Are There Times When I Shouldn’t Settle My Workers’ Compensation Case?

When it comes to collecting worker’s compensation, typically all you will read about is how you want to get as big of a settlement as possible. You want a settlement that covers your medical bills and any disability that you may be left with. However, what if you aren’t getting the settlement you want?

This doesn’t necessarily mean that they aren’t offering you as much money as you think you deserve, but rather your settlement offer comes with certain stipulations. This could be forcing you to quite a job that you love or even not offering you enough to even remotely cover your medical bills, let alone any future treatment.

The unfortunate reality is that a lot of injured workers try to tackle workers’ compensation alone and end up accepting that first big dollar amount that they see without much thought into the future. Even worse is that workers may not feel like they have any choice but to settle. They don’t want to go through the fuss of a court case and want their benefits as soon as possible. However, you can be sure that if a claims adjuster is putting pressure on you to settle and not to go to court, then there is a good reason for it. If you take your workers’ compensation claim to court at the advice of your attorney, you will probably get the results you want.

When to Not Settle

Don’t get it wrong, there is nothing wrong with settling a worker’s compensation case if the settlement offer is fair. If it covered your medical bills, wage loss, and any vocational training, you shouldn’t expect to get anything more even if you do go to court. The workers’ compensation court can only award benefits you are owed to-date. A judge cannot award future benefits. However, you should almost never settle for anything less than that if you have the medical support to buttress your claims. One of the biggest reasons to take your case to court is if you have proof that the amount they are offering is not enough to cover your current costs of your injury.

Furthermore, you shouldn’t settle if that settlement comes with unreasonable stipulations. While employers can’t fire you over a work injury, they can make a settlement contingent upon a resignation and release from employment. This may include an agreement never to work for the employer again, or a settlement of employment law claims. If you have a separate employment discrimination claim, and no additional consideration is being offered for that claim, it probably is not wise to settle your case.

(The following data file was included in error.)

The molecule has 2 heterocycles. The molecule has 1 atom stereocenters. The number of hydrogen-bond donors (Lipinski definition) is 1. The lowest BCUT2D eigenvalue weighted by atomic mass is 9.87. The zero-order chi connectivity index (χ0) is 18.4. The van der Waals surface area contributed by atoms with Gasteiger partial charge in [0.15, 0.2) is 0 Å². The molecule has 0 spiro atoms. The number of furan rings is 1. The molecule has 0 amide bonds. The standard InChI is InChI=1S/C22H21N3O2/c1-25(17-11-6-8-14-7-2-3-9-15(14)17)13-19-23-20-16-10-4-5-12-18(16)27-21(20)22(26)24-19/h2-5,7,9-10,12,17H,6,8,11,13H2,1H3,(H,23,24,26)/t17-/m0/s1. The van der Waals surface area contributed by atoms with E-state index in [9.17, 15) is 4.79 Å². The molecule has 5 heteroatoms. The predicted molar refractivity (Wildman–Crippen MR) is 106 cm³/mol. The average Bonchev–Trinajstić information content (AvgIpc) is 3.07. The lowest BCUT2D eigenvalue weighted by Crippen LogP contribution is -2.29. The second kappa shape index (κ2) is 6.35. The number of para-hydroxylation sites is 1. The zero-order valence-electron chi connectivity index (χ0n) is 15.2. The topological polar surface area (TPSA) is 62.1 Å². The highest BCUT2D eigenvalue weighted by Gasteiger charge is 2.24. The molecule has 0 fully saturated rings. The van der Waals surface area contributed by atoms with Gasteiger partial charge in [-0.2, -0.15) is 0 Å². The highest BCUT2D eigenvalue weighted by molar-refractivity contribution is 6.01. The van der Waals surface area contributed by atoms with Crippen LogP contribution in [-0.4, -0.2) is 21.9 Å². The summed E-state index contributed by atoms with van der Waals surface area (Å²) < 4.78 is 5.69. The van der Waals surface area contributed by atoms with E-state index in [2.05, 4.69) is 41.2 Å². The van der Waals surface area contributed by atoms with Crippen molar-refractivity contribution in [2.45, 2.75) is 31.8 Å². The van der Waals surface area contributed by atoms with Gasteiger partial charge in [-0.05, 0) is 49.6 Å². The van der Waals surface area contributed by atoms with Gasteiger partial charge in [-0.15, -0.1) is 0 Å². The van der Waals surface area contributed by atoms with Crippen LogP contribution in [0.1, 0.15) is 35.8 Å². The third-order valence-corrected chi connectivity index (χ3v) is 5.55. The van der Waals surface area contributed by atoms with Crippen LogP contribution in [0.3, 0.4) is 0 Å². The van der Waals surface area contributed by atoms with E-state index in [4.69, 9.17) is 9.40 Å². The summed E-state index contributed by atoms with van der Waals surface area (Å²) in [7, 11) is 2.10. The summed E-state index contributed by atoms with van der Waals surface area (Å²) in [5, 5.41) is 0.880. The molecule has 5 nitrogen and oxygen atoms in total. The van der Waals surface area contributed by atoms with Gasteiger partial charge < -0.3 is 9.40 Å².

However, what if you love your job and know that you can still do it? Do you have to change to another one? No, you don’t. If you can still do your current job, you shouldn’t have to settle for another position just because they demand it in your settlement agreement. There may be circumstances where it could be very difficult to find a new job and the money being offered doesn’t compensate you for the immediate loss of income. However, you may have to prepare yourself to make concessions if a doctor states that you probably can’t return to your job even on modified duty. If you physically cannot do your old job, no matter how much you love it, your employer does have the right to transfer you somewhere else within the company or refuse to offer you work if they can no longer accommodate your restrictions.

So what do you do if it seems like the entire world is putting pressure on you to settle? Don’t. You should definitely at least consider the advice of your lawyer, but if they want you to settle because it gets you the highest dollar amount and not the results that you actually want, it is time to reconsider. You want a lawyer that is on your side, always. A lawyer that isn’t afraid to go into the courtroom because it will be harder than just getting a settlement agreement approved.

If you have been hurt at work and are beginning the worker’s compensation process or if your process has already stalled at settlement, contact us today. Unlike some lawyers, the Law Office of Joshua Borken isn’t afraid to go to trial to fight for the results you want in the court room.